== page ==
I brought an assortment of butters. A fresh herb and shallot butter, chipotle butter and black truffle butter

Besides the butters, chopped jalapeno, minced garlic, plain old butter are the other preferred condiments.

The delicate operation of trying to grill the oysters without losing any of the precious briny liquids….

… and let’s not forget the delicious spicy bbq sauce from the WeLoveJam folks with dabs of sweet butter.

We had many rounds of grilled oysters

Here is a bowl of the clams that I steamed and then tossed with some of the fresh pasta that we picked up at Bubba’s Diner that morning. I swapped chicken stock in place of the wine in the recipe.

The chunks of bread were perfect slathered with butter and then dipped into the broth.

We lounged around while recovering from the feast and enjoyed the view, some of us napped or read books. Later we went for a walk along the beach to work up an appetite for dinner (more food pics to come…)


  1. Ellie said,

    April 4, 2008 at 11:53 am

    Oh, I am living through you right now. That is my kind of feast! Those oysters look delectable. What is hogwash? Here in NY I have only seen raw oysters served with tabasco sauce….hmmm…I am excited over new possibilities!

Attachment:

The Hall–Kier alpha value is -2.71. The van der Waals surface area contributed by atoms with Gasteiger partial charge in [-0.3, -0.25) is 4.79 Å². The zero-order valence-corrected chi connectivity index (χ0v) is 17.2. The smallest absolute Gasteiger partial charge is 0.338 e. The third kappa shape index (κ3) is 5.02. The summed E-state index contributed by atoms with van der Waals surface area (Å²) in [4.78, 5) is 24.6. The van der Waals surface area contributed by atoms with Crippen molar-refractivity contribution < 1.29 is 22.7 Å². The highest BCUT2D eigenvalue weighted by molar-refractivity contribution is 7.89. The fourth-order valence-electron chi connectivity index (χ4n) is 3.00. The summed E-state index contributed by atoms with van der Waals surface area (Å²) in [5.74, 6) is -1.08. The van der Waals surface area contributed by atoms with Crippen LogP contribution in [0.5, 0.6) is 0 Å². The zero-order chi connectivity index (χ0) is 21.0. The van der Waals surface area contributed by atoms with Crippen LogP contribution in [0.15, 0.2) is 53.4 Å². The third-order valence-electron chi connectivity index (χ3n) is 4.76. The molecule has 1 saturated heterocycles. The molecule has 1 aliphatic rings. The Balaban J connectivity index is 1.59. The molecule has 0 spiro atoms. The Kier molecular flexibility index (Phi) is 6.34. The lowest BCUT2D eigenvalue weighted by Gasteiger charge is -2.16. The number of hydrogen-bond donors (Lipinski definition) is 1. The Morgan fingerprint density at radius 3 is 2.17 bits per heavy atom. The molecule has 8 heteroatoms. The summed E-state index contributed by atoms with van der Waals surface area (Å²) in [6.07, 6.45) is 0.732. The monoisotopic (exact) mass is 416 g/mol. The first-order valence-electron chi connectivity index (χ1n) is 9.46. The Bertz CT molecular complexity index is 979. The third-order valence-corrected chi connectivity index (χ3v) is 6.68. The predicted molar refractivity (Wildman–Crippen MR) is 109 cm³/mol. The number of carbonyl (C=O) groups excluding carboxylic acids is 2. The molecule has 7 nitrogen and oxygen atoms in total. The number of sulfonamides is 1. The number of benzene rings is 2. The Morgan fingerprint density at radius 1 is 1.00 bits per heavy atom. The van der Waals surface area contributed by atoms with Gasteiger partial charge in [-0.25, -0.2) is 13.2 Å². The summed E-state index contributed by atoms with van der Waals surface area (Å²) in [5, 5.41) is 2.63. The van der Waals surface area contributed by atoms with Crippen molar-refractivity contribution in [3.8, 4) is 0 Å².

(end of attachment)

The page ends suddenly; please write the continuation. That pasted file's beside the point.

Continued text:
2. rowena said,

    April 4, 2008 at 1:09 pm

    Glorious. All of it. And I’m speechless because right now, in my mind, I am thinking where can we go to get a whole bunch of oysters without burning a hole in our pocket. Gack! Tomorrow is lunch at the inlaws (and maybe the evil s-i-l), but I’ll be obsessing over oysters for the entire weekend.

  3. foodhoe said,

    April 4, 2008 at 6:53 pm

    Ellie, my bad, thanks for pointing that out. I put links to the hogwash recipe in the post. It is a modified mignonette with rice vinegar (less acidic), jalapeno, shallots, lime juice and cilantro. It’s got such a great aroma and flavor! Oysters are great with tabasco, but best with Hogwash! and then there’s regular mignonette too.
    Rowena, yup oysters are kinda pricey, but you pay for the quality, eh? Oh my, the evil SIL@ Hope your lunch with the inlaws goes well….

  4. April 5, 2008 at 2:19 pm